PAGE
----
I started to sketch it out.

I'd need two Besta 24x25 cabinets, one for my hanging files and the other for Ross's piles of papers that are under the bed. That's 48". The TV could sit on top of those to the right, while the 70" salvaged top could be floated over toward the walls as far as the windows over the radiator cover.

Would it be stable enough? I lifted it up and it was actually quite heavy. It would definitely require legs, like these hairpin legs from

I was beginning to get excited about this home office project!

We've been so busy closing up the cottage for the summer, but I have so far managed to put together the base cabinets and floating desk top. I haven't decided yet on the configuration of the upper wall units. I thought I'd live with it all a bit and see how it suits our needs.

I can tell you this much already: I'm really enjoying the view of the back garden while I work.

Saturday, July 26, 2014

Ikea Hack: Cutting Enje Roller Blinds to Fit Your Windows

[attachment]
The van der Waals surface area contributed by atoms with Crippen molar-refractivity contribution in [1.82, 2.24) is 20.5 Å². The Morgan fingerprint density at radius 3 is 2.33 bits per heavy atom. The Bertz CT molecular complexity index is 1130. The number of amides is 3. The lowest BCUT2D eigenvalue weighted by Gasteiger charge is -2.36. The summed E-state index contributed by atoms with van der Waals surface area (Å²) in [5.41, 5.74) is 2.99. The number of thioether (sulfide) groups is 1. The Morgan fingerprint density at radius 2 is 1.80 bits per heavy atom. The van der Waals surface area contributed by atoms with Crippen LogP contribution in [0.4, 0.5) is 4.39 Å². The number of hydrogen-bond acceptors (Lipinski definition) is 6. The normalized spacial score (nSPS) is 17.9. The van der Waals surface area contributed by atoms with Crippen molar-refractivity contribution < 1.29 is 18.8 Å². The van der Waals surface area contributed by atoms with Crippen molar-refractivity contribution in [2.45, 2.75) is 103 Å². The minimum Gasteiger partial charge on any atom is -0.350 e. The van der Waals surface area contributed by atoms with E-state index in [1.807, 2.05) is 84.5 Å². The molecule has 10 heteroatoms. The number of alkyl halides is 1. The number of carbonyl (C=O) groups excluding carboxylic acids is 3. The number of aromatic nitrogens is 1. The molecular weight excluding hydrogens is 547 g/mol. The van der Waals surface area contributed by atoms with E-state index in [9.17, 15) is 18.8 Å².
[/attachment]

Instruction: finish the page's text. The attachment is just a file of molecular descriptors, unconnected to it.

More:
How did I come to hack the Ikea Enje roller blind? It's a long story that starts with why roller shades are the perfect window treatment for midcentury homes and ends with I could not find a window treatment that better suited the spare architecture of our rooms -- and at Ikea prices, it seemed a risk worth taking. In the end, I think you'll agree.

DBA Blinds
"Simple roller blinds in a white setting become part of the architecture. In a room with a series of same-size windows, roller blinds lined up at the same height appeal to those of us who appreciate precision." - Remodelista

Amen to that, sister!